As we all know Loch Aerie was rescued from literal ruin by the lovely Poirier family. And I do mean that compliment most sincerely as they are truly awesome and nice!
East Whiteland Township worked through the plans and whatnot with the owners and the new ballroom construction is underway!
To the historical purists this is probably not what they want to see but we have to be realistic: for a lot of these fabulous historic structures adaptive reuse is what keeps them from the wrecking ball.
I love this house and I have been fortunate to have been invited inside since they began the renovations to the existing structure.
Loch Aerie is becoming an event venue. Weddings and other types of parties, with a catering kitchen. They will have an on-site caterer for people to work with for their events last time I checked, and I am super excited to see this project moving forward!
Last fall Loch Aerie was even on the Chester County Day tour!
I had to stop at Home Depot this afternoon, so I thought I would take a peek and I think what’s happening is so wonderful and I just sort of stood there and grinned. The first time I saw the restored interior I cried.
With all the awful development we see ruining Chester County and every time we shed tears over historic structures being torn down, this is something I keep coming back to because it just makes me so happy. And I’m not the only one that is so happy to know that there are people out there who care about the structures and the history.
Loch Aerie has a bright future and that’s amazing. Adaptive reuse works. Historic preservation is possible.
Today I went to St. Paul’s in Exton for the Loving Our Earth Expo. It was a lot of fun and they had interesting vendors and terrific speakers including Mike McGrath from You Bet Your Garden.
While I was there, I decided to find the Lockwood family whom are buried in the graveyard adjacent to the church.
St. Paul’s is quite old and was started around 1827. It actually was apparently and offshoot of one of my favorite churches Old St. David’s Radnor. It was consecrated by Bishop William White in 1829. I will note they could probably use some angels to get some of the headstones in that graveyard repaired.
The Lockwood family are the people for whom Loch Aerie was built. I have been meaning to visit their graves for a few years, so today I made the time for it and I’m glad I did. I will also note one of the newer buildings is named after the Lockwood sisters.
Today I went to Loch Aerie to drop off my “housewarming gift” —- my big Loch Aerie print by Christopher Schultz and he is or was a Chester County Artist. The print belongs there. (I wish I knew more about the artist!)
The house is so happy she’s smiling. I know it sounds crazy but you can feel the difference in the house now that she has a family that so loves her once again.
The house will be used as a venue space. It is privately, not publicly owned, so please be respectful of that.
Loch Aerie is a jewel and god bless the Poiriers for saving her.
Late yesterday, almost like the perfect birthday present, George W. Pyle, Jr. sent me more photos of my favorite old lady, Loch Aerie/Lockwood Mansion. The photos came with a note:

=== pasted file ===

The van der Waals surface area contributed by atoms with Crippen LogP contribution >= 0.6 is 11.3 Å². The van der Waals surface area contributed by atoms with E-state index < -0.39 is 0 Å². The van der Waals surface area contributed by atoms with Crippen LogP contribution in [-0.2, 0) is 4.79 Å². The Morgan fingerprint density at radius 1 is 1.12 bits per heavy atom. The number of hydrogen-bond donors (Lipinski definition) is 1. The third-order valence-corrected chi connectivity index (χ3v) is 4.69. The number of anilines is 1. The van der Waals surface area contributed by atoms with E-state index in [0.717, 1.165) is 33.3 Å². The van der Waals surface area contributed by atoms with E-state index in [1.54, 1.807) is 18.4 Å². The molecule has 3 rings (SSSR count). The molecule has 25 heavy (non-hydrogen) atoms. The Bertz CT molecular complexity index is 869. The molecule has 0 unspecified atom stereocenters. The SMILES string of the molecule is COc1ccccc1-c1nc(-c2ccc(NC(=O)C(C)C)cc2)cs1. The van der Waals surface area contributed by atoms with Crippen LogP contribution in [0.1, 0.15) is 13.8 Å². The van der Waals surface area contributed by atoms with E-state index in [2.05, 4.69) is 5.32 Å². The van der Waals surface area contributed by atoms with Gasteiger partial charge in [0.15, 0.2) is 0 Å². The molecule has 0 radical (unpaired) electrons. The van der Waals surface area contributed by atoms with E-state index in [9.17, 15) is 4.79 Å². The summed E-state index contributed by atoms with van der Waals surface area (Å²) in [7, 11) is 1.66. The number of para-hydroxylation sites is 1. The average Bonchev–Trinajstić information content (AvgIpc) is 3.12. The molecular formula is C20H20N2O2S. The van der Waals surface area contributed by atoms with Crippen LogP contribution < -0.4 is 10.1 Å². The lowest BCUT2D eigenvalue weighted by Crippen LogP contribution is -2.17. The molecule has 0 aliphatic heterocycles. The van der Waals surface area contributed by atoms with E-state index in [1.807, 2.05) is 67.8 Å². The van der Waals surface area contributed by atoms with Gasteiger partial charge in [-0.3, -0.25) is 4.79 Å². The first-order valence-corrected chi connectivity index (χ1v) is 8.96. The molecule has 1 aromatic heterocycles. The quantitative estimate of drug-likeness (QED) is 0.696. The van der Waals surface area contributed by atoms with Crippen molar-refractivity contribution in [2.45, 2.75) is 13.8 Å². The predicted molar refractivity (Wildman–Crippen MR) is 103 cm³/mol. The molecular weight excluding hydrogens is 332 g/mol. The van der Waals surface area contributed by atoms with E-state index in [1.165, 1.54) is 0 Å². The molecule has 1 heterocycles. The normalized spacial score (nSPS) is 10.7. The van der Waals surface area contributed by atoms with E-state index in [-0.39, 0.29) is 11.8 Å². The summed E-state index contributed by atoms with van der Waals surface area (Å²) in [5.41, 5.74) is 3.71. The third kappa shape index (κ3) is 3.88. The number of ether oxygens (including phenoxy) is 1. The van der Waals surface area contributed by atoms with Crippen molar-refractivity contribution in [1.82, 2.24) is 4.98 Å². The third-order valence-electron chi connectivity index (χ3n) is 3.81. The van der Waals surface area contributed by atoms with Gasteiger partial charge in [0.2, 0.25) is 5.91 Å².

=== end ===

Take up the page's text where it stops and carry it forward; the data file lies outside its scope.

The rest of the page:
These photos were taken in 1991. My family and I were back visiting relatives and I saw some people standing out in front of the house so I took a chance and drove in to speak with them. The person living there with his family at the time was Anthony Alden. Mr. Alden was an architect. He allowed me to walk around the property and take pictures. I have 23 photo total.
Anthony (“Tony”) Alden is an architectural curator who loved Loch Aerie and put buckets of his own money into her from around 1980 until the mid 2000s when he moved out. According to The Philadelphia Inquirer in 2016:
In 1980, architectural curator Anthony Alden moved into a Loch Aerie with boarded-up windows and no heat. He sank thousands into its restoration, hoping to buy it from the Tabases. Alden called it an “undertaking of love” but was unable to reach an agreement with the Tabas family. He moved out in the mid-2000s.
Before he left, Alden joined with a group of residents, environmentalists, and historical commission members who fought to keep Home Depot at bay when it bought land next door to build a store in the mid-1990s. The historical commission negotiated to minimize the impact to the house, Caban said. But its gas works were removed, and the pond and much of its grounds were paved over.
These photos are truly amazing to see and they show Loch Aerie BEFORE Home Depot when the beautiful old fountain still worked and the pond existed. Remnants of the original Lockwood Gardens still existed.
After looking at the photos, and knowing the history which includes two fires (one believed to have been started by vagrants), it is truly a testament to how she was built and her architect Addison Hutton that she survived.
If you drive by Loch Aerie, as I do weekly, you will notice work is progressing nicely. The lovely new owners had hoped to be opened by this spring, but if you have ever lived through an old house restoration or an adaptive reuse, you will know that it takes it’s own time. I am so grateful to the Poirier family for taking on the restoration. It makes me so happy every time I drive by!
Here are the photos:
George W. Pyle, Jr. took the above photo in 1963. Next is same room, taken by me in 2016.
Next is another photo taken by George W. Pyle Jr. in 1963. The little dots are basically age spots on the 1963 negatives. What follows is a photo of the same room that I took in 2017.